As I sat in traffic at an intersection in the consulate zone I was able to make a video of some guys installing an electrical line from start to finish. They were pulling wires directly over the cars without regard for the fact that they were mobile entities that could move at anytime. The entire installation process took around 10 minutes, but they didn’t seem worried that they were working right in traffic. They knew we weren’t going anywhere anytime soon.

I watched as pedestrians were able to move around the car I was sitting in and on towards their respective destinations, and I found myself envious. The next time I go somewhere here, I promised myself, I too will walk.

It was faster.

Dhaka is probably the only city in the world where being given a lift is an inconvenience.

Dhaka traffic (4)

Flyovers are the great solution the government has come up with here. So huge concrete elevated overpasses are being constructed all over the city. They are national projects and seem to be used as a way of showing “the people” that their government is responding to one of their biggest needs. All over the partitioning walls of these construction sites are pictures of the president and slogans about glorious futures and all that.

However, many urban designers and lay people in Dhaka seem to view these fly-overs as redundant and obsolete half measures rather than a true fix for the core problems.

“The problem is all the trucks and buses on the road but the trucks and buses are too heavy to go on the fly overs, so why build them?” one resident queried.

According to a blogger at the World Bank, adding these fly-overs may even intensify the problem:

For many years, many cities in the world did try to build more roads to relief traffic jams after motorization took place. However, no city has been able to build itself out of congestion. In fact, allocating more urban land to roads means you have to reduce the portion of land allocated for other urban functions, such as housing, industrial, commercial and entertainment. What has also been widely recognized is that building more roads does NOT reduce traffic congestion. It would actually induce more motorized traffic and thus create more traffic congestion.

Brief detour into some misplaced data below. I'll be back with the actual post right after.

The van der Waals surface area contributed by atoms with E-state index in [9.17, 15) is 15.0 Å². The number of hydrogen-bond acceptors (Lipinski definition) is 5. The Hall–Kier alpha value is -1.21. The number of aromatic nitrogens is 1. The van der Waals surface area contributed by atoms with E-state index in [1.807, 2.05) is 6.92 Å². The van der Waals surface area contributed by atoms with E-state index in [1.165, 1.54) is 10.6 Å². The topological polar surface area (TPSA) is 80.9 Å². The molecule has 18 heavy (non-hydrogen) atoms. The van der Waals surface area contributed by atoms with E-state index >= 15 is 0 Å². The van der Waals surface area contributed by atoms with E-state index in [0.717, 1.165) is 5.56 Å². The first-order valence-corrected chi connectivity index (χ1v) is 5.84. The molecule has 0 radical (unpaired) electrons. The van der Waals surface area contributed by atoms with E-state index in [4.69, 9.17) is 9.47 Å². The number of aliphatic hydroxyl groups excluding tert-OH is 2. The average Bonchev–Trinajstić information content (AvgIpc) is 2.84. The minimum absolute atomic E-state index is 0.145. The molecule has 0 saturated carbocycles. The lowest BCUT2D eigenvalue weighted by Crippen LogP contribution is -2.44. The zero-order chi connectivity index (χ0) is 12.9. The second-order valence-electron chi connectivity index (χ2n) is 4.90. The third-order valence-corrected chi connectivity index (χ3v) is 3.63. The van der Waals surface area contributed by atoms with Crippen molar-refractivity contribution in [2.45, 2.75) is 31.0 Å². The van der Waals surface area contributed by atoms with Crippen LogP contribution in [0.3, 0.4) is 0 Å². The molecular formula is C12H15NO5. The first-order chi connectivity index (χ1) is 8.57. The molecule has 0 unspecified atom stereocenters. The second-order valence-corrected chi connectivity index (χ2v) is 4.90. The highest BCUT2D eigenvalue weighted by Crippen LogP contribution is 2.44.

The irony of Dhaka is that it’s rapid development and progress has led to its biggest barrier to development and progress. This is a city that has developed itself into gridlock, and unraveling this knot defines the place at this juncture.

Dhaka traffic (5)

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I was a guest on an episode of Skylines, the new CityMetric podcast, that was published on Friday. I talk a little about China’s new city building movement as well as how the ghost city narrative was created. I get a little . . . well, dynamic at times — it’s easy to get excitable when you finally have the opportunity to actually talk about you’ve been researching for three years. You can listen to the podcast below.

CityMetric is the urbanism site of the New Statesman. I’m their defacto China correspondent, and write a monthly article for them.